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It was the first studio session. We’d come prepared to talk through preliminary findings and were already anxious about where amongst the rubble of thoughts spilled into lengthy slide presentations our projects would emerge. One person in the group did not revert to a slideshow for this first discussion, they simply brought some objects, books and sketches and placed them on the table and talked about them. While everyone else stood up like successive keynote speakers, every week they resisted, sifting through the various things they were making instead. Despite this alluring departure from such a common setup, their slideshow-shortage was still called into question after midterm, when our critic decided it really was necessary, in order to show respect to the visiting jurors, to dutifully put together a slideshow presentation.
A routine format in Architecture school, the slideshow seems to have become the dominant mode through which we organize the entire development of a project, not just its final delivery. Each week, the usual messiness of process is ceremonially tidied into a neat performance. We sit and listen to each other click through countless sets of slides as we subject classmates to our latest project update. Initially, these presentations can be especially protracted. Photos, graphs, maps, charts, and drawings are pulled off the internet and copy-pasted into Slides, as if the primary goal is to exhaust all possible directions of one brief. Diligent gathering, rather than critical curation, seems to be encouraged by the medium.
Why do we organize our work this way? Is it merely a hangover from COVID when education was conducted by means of screen-share? At the time it felt unsettling to amass a week’s worth of loose work into a pristine set of slides. The appearance of cohesiveness is easy to emulate, no matter how hastily the material has been assembled, since orderliness is inherent to the format.
Slideshows are not a neutral container with which to fill content; the software determines the way ideas are collected, communicated and received. Packing information into a series of slides prioritizes sequentiality, forgoing the ability to parse content or to easily evaluate relationships between things. Stuff is stacked linearly in time. A relentless, one-way trundle through thoughts, images, topics. Each slide serving up a portion of information, its fixed space — Widescreen 16:9 — privileges the essential. Its equivalent is a series of successive slogan-packed business pitches, except filled with architecture rather than market statistics.
Such a rattling through can be managed elegantly, or less so. Regardless, it is largely television-style: nourishing a short attention span. The slide transition becomes an event, like the cinematic jump-cut. A constant flicker. The enjoyment and command of which is down to the pace and flair of the presenter. The format imposes itself. As statistician Edward Tufte wrote of PowerPoint, it is “presenter-oriented, not content-oriented, not audience-oriented.”1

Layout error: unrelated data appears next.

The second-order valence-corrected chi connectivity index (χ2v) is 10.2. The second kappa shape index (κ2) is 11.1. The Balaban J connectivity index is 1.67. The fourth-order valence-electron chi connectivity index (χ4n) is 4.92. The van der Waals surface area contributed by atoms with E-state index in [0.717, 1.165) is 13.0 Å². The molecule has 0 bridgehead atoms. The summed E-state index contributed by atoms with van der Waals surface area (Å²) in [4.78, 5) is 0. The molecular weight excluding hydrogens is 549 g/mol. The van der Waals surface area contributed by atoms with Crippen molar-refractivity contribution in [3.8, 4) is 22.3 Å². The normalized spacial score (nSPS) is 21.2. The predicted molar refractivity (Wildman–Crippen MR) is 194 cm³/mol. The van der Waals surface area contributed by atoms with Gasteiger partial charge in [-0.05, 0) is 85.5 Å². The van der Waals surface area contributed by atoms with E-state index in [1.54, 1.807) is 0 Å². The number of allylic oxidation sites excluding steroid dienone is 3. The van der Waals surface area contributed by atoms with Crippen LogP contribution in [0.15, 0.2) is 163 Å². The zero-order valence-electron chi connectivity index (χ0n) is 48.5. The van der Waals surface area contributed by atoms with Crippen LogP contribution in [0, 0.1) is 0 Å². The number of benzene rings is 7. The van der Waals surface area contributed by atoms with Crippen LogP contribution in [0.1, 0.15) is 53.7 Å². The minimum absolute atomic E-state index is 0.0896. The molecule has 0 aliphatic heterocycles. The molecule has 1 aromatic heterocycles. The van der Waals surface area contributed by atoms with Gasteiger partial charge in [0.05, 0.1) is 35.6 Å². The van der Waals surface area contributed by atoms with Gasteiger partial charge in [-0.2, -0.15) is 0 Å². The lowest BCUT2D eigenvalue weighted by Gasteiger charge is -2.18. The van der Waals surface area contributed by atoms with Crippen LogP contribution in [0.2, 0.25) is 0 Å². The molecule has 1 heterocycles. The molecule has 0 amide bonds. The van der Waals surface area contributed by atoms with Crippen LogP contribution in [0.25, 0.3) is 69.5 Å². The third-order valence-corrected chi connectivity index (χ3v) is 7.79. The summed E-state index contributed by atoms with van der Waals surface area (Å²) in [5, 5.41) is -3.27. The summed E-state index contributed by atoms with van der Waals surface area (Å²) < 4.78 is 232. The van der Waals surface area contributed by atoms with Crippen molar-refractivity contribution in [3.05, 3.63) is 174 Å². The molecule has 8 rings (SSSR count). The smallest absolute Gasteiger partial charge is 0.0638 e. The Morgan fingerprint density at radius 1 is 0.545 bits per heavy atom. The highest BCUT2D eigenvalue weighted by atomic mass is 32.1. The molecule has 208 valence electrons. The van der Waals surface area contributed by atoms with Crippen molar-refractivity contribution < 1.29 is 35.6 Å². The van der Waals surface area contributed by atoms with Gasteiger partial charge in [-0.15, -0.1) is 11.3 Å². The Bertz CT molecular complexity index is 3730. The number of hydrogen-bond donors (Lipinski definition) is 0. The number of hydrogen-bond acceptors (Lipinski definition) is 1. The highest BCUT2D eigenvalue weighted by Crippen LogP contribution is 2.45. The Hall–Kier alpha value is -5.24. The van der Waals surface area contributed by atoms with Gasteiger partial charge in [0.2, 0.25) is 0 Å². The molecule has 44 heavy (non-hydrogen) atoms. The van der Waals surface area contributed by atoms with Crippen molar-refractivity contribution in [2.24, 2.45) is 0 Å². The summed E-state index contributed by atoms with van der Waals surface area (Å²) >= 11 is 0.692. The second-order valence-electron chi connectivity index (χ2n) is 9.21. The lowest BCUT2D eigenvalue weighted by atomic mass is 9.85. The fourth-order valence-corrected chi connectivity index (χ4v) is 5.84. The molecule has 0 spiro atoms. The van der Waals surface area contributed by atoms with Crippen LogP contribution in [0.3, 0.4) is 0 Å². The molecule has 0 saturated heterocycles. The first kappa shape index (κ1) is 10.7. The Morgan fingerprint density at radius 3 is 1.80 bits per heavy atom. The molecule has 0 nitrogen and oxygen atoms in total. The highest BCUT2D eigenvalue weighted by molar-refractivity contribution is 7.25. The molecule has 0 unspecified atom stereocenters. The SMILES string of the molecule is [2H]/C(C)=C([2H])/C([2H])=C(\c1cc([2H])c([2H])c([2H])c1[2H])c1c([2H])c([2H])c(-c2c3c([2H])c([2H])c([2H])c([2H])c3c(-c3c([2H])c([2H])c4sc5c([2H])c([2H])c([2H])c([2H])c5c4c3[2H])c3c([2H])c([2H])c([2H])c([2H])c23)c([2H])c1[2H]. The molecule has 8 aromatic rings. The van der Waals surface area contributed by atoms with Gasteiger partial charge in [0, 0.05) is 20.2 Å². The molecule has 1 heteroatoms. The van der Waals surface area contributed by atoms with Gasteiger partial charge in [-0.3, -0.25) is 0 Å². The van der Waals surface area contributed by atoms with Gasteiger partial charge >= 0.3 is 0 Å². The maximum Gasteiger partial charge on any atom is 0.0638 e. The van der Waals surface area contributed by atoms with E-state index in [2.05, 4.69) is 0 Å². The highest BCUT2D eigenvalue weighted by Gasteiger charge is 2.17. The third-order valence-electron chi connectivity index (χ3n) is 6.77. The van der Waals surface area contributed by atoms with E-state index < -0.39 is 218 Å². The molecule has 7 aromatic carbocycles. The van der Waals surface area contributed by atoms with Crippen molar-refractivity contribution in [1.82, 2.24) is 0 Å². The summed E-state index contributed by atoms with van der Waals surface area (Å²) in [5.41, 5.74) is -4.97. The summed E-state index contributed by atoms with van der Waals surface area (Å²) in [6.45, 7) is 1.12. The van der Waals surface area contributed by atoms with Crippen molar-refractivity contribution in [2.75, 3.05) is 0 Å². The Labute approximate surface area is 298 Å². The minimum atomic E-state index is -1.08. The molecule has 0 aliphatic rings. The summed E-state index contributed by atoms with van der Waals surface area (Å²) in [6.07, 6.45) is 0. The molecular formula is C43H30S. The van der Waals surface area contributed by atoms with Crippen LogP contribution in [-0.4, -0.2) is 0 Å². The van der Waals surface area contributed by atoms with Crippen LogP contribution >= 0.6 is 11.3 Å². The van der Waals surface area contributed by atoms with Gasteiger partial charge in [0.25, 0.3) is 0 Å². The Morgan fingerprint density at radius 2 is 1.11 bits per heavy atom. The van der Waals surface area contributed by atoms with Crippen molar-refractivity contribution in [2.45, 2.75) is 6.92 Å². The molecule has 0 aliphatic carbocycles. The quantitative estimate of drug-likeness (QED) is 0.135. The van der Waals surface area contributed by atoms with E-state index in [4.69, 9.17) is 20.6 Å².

Not side-by-side, the slideshow relies on memory for the construction of a commanding narrative. Architects rarely organize information into actual bullet points on the screen, as in the classic corporate slideshow, but the way it is often used might be comparable to a list. This was the brief, this is a map of the site, this was travel week, this is a sketch I did, a plan, a render, a section… Surely this disposition not only affects the viewer; the creator’s attitude must be influenced when habitually engaged in consecutive thinking. What feels more concerning than slideshow presentations in final reviews is the automatic way in which it is used as the container for ongoing research. The fact that, when in the midst of a project, we customarily return to it each week, always engaging with our critic and fellow students in orator-mode. This can’t be the only way to approach the organization of research and the delivery of a project.
In the Object Lessons symposium organized in April last year at the Yale School of Architecture, slideshow presentations were banned. Each speaker had to talk directly to the audience using a physical object as their only prop. One presenter sidestepped this restriction by making listeners close their eyes while narrating a fictive presentation, complete with images, captions and videos that were scrubbed back and forth. The imagined presentation felt as real as having watched a slideshow, calling into question its use. More recently, I sat in on a mid-review which used a 360-screen. All the presentations were assembled in Google Slides, yet the unconventional display manipulated space and reoriented us refreshingly with each new presentation.
This is not a call to disregard the slideshow. It can be used cleverly and its successive frames are, more often than not, used to string together a compelling story. This is instead a suggestion to think critically about how and when to use this presentation format. There is a common adage that architects don’t actually make buildings, they make representations of buildings. Perhaps it could be said representations aren’t even the primary material of architecture anymore, just slideshows.
FORMAT is a recurring column that confronts the modes, methods and medium of Architecture as a discipline. A rifle through some of the many unquestioned formats of architectural education, poking at them with a critical, yet tender, curiosity.
- Edward Tufte, The Cognitive Style of PowerPoint: Pitching Out Corrupts Within. p.4 ↩︎